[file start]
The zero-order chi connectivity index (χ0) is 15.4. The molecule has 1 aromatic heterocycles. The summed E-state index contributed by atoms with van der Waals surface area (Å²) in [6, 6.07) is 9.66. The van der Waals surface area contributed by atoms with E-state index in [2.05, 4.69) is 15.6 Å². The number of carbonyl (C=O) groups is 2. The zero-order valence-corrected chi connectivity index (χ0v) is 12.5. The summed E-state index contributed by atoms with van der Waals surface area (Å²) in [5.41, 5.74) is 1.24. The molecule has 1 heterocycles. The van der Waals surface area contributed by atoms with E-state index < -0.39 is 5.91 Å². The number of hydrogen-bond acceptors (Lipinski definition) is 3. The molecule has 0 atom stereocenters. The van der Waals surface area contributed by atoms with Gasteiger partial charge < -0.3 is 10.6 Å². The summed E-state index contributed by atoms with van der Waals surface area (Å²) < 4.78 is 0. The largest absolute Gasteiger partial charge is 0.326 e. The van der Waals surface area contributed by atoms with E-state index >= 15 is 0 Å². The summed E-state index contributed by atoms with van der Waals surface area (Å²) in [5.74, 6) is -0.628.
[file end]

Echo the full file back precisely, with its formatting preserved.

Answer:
The zero-order chi connectivity index (χ0) is 15.4. The molecule has 1 aromatic heterocycles. The summed E-state index contributed by atoms with van der Waals surface area (Å²) in [6, 6.07) is 9.66. The van der Waals surface area contributed by atoms with E-state index in [2.05, 4.69) is 15.6 Å². The number of carbonyl (C=O) groups is 2. The zero-order valence-corrected chi connectivity index (χ0v) is 12.5. The summed E-state index contributed by atoms with van der Waals surface area (Å²) in [5.41, 5.74) is 1.24. The molecule has 1 heterocycles. The van der Waals surface area contributed by atoms with E-state index < -0.39 is 5.91 Å². The number of hydrogen-bond acceptors (Lipinski definition) is 3. The molecule has 0 atom stereocenters. The van der Waals surface area contributed by atoms with Gasteiger partial charge < -0.3 is 10.6 Å². The summed E-state index contributed by atoms with van der Waals surface area (Å²) < 4.78 is 0. The largest absolute Gasteiger partial charge is 0.326 e. The van der Waals surface area contributed by atoms with E-state index >= 15 is 0 Å². The summed E-state index contributed by atoms with van der Waals surface area (Å²) in [5.74, 6) is -0.628.